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Pentecost 13 September 3 2017 - The Rev. Samuel Torvend
Sermon for Sunday, September 3, 2017 | Pentecost 13
Jeremiah 15:15-21; Psalm 26:1-8; Romans 12:9-21; Matthew 16:21-28
It was lunchtime and I was sitting behind a vice president and her secretary at Saint Louis University. They were having a good time, laughing away as they talked and talked loudly about the foibles of their former husbands. After the VP mentioned the cold nastiness she frequently encountered with her ex-husband, her secretary said, “Oh yes, that was the cross you had to bear, but I say, thank you, Jesus – the good Lord finally delivered you from that creep.” Years ago at a family reunion, one of my uncles confided in me that his heart disease, the disease that would eventually end his life, was the cross God had given him to bear. “You know, junior,” he said to me as he sipped his coffee, “I know I’m being tested. I just hope I have the strength to endure it.”
Both comments raise significant questions about the relationship between God and human beings. Can we say that a weak heart or a lousy spouse is a “cross” one must endure in life? That is, can you and I claim that any struggle or obstacle in life is a “cross” we have to bear? Or this: is God the one who places so-called “crosses” on people as a way to test their loyalty, their faith in God as if God were a football coach testing the endurance of his players? Of course, we can find texts scattered throughout the Bible that would support such a view. But then, we interpret the Scriptures through the person and mission of Jesus Christ and his offer of life, health, and salvation to all rather than – rather than – picking and choosing bits and pieces of Scripture that support conclusions we’ve already reached.
Thus, it might be helpful to recall that in Jesus’ homeland, the Galilee, immediately before his birth or during his childhood, a new Roman governor called for a census of the population in order to impose harsh taxes on the poor farming and fishing people of the Galilee – taxes that would only benefit the Romans and never be returned to the people in any form of assistance.  According to the ancient historian Josephus, the prospect of a census, bitterly opposed by the people, led to revolt, to armed resistance under the leadership of one Judas of Galilee and the resistance movement he founded, the Zealots from whom Jesus selected a disciple. Rome, however, never took kindly to anyone defying its colonial ambitions. Thus, the Romans put down the rebellion and crucified hundreds if not thousands of Galileans on the region’s hills, above Nazareth, as a form of terrifying propaganda – “Resist Rome and this will be your fate: painful death on a cross.”
Jesus says to his followers, “If you would be my disciple, you must take up your cross and follow me.” Was he referring to any struggle or challenge you and I might face in life: disease, financial hardship, a lousy spouse, whining customers, or a terrible boss? I don’t think so for his listeners would grasp that any questioning of injustice, of the lack of care for the most vulnerable, of harsh impositions on the many that benefit the few would lead to the Roman cross. Jesus makes such a strong statement because Peter would like to experience life with Jesus as something consoling, as a friendly oasis in the midst of the world’s problems, as the platform for being nice to others, doing good deeds when one has time.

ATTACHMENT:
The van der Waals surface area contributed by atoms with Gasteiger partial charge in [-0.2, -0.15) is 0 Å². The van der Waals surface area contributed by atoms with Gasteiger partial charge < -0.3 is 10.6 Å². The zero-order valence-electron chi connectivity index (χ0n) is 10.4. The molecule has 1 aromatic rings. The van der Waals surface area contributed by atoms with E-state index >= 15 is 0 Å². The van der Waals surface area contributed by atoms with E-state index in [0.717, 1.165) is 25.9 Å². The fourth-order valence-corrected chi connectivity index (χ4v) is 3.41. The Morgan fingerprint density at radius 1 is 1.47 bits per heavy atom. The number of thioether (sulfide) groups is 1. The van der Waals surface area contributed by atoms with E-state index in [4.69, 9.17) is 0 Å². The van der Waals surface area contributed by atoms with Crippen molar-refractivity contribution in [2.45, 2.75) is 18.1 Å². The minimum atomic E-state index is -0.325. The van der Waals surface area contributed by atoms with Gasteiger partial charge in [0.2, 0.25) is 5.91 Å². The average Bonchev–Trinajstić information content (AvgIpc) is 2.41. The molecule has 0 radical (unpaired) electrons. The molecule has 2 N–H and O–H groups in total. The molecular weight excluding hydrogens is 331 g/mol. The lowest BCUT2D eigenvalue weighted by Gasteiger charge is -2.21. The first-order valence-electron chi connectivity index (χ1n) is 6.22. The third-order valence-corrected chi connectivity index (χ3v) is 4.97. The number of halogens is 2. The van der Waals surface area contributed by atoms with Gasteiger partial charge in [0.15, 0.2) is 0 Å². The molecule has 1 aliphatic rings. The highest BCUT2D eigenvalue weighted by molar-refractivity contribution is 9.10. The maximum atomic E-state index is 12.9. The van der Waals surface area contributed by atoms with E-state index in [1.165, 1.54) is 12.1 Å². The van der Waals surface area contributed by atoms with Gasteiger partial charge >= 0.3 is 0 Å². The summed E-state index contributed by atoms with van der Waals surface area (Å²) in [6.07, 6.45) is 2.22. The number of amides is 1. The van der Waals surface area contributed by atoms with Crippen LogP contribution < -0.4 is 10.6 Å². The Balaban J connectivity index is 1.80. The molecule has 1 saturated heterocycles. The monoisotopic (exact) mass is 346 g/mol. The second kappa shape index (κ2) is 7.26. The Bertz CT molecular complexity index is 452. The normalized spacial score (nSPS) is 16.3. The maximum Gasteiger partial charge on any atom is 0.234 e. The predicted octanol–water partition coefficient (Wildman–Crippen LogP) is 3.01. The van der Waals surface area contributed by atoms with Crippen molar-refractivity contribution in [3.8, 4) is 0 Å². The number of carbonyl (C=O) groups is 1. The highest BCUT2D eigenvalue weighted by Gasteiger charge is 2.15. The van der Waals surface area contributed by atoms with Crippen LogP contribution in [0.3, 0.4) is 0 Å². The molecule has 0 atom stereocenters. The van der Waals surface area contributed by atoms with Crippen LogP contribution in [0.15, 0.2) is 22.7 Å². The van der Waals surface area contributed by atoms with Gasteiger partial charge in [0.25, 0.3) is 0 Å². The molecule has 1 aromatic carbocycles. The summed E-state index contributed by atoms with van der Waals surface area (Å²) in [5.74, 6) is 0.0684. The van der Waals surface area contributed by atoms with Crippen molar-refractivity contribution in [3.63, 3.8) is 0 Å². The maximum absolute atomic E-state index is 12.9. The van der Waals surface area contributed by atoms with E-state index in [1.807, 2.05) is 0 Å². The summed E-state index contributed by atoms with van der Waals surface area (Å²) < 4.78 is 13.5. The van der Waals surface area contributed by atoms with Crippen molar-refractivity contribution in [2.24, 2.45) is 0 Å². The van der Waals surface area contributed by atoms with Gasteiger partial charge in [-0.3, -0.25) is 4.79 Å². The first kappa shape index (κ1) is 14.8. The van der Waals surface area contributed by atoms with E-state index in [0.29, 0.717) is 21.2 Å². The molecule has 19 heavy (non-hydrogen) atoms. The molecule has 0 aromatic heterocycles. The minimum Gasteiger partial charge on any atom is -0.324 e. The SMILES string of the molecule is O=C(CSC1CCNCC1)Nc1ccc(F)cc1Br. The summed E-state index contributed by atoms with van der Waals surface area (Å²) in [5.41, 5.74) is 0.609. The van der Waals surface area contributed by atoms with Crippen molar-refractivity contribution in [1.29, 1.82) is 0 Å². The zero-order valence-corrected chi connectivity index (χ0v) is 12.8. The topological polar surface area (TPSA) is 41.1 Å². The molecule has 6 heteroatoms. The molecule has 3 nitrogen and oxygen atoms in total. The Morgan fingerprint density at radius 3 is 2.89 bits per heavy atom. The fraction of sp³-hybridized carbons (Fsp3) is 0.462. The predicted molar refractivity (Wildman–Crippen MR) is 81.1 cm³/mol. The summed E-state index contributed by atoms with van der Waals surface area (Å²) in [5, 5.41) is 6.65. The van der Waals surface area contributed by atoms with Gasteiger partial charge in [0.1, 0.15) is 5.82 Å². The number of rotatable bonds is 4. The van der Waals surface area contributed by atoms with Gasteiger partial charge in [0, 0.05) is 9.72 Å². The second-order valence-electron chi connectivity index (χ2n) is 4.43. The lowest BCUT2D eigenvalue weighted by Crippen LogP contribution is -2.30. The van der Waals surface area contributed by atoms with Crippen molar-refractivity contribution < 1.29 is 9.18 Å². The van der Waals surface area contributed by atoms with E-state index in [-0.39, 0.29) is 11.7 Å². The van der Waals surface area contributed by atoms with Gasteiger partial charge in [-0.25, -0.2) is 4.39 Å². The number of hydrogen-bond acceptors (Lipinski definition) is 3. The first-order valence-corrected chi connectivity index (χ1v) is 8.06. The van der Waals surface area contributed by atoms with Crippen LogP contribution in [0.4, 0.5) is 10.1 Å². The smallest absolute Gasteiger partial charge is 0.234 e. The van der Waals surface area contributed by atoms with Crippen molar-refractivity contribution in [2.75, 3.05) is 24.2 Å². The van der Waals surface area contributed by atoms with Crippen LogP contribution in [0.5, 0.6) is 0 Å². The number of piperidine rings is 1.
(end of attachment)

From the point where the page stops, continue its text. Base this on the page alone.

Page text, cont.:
But it is apparent that Peter was dead wrong and the Peter who may dwell in each of us is dead wrong if we imagine that being a disciple of Jesus in this world is only about the consolation of religion, a friendly community, beautiful music, or cradle to grave ministry. Hear me clearly when I say this: being a disciple of Jesus in this form of Christian life is never about one thing but rather about holding two things together at the same time: holding together the compassion of God that we celebrate in this liturgy with the invitation for maturing disciples to extend that compassion to the stranger or the one who disagrees with us; holding together the forgiveness God offers freely with the call to forgive others and seek reconciliation in a world that knows little of mercy; holding together our loyalty to, our faith in Jesus Christ with the refusal to allow any other person, ideology, movement, party or desire to compromise that loyalty.
This holding together of two things at the same time is not something I’ve made up for a Sunday morning but rather is grounded in the third Eucharistic Prayer of The Book of Common Prayer. There on page 371, the presider at the Eucharist says this: “Open our 
eyes to see your hand at work in the world about us. Deliver us from the presumption of coming to this Table for solace only, and not for strength; for pardon only, and not for renewal. Let the grace of this Holy Communion make us one body in Christ, that we may worthily serve the world in his name.”
Dear friends, it is not for nothing that our practice is to dip one’s fingers in the baptismal font and trace the cross over our hearts. It is not for nothing that we make the sign of the cross over our forehead, lips, and heart at the reading of the gospel. It is not for nothing that we make the sign of the cross before or after we receive the Body and Blood of the One who both resisted Rome’s heavy burdens and joyfully shared food and drink and life with the poor, the powerless, and the marginalized; who condemned the miserliness that so easily infects the human condition and called for a generous and equitable sharing of God’s abundant gifts among all people. I say let this sign – let the sign of the cross traced on our very flesh and tasted in our mouths – be for us, let it be for us our continuing commitment to engage the mess of this world with both gladness and singleness of heart. Amen.